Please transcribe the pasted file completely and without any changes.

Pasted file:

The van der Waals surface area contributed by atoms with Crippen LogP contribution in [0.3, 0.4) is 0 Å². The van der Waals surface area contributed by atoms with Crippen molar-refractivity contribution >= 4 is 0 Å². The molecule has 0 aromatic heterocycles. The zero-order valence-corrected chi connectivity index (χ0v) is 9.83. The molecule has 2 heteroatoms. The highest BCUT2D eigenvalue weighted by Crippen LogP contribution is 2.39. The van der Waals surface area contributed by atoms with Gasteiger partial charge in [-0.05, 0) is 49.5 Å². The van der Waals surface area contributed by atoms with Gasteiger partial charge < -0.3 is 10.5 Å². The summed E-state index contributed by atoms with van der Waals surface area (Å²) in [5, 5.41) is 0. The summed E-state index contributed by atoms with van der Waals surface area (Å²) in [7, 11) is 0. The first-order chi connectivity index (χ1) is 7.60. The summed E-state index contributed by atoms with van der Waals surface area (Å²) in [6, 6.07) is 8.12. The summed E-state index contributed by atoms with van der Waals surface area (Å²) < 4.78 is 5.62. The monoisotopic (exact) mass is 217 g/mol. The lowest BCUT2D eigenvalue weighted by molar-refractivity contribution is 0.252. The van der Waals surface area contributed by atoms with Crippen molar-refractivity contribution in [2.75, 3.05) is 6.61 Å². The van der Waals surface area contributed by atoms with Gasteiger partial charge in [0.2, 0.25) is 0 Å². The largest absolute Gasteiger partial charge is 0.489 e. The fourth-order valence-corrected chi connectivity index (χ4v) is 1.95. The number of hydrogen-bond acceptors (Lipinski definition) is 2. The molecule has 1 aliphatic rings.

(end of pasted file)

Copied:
The van der Waals surface area contributed by atoms with Crippen LogP contribution in [0.3, 0.4) is 0 Å². The van der Waals surface area contributed by atoms with Crippen molar-refractivity contribution >= 4 is 0 Å². The molecule has 0 aromatic heterocycles. The zero-order valence-corrected chi connectivity index (χ0v) is 9.83. The molecule has 2 heteroatoms. The highest BCUT2D eigenvalue weighted by Crippen LogP contribution is 2.39. The van der Waals surface area contributed by atoms with Gasteiger partial charge in [-0.05, 0) is 49.5 Å². The van der Waals surface area contributed by atoms with Gasteiger partial charge < -0.3 is 10.5 Å². The summed E-state index contributed by atoms with van der Waals surface area (Å²) in [5, 5.41) is 0. The summed E-state index contributed by atoms with van der Waals surface area (Å²) in [7, 11) is 0. The first-order chi connectivity index (χ1) is 7.60. The summed E-state index contributed by atoms with van der Waals surface area (Å²) in [6, 6.07) is 8.12. The summed E-state index contributed by atoms with van der Waals surface area (Å²) < 4.78 is 5.62. The monoisotopic (exact) mass is 217 g/mol. The lowest BCUT2D eigenvalue weighted by molar-refractivity contribution is 0.252. The van der Waals surface area contributed by atoms with Crippen molar-refractivity contribution in [2.75, 3.05) is 6.61 Å². The van der Waals surface area contributed by atoms with Gasteiger partial charge in [0.2, 0.25) is 0 Å². The largest absolute Gasteiger partial charge is 0.489 e. The fourth-order valence-corrected chi connectivity index (χ4v) is 1.95. The number of hydrogen-bond acceptors (Lipinski definition) is 2. The molecule has 1 aliphatic rings.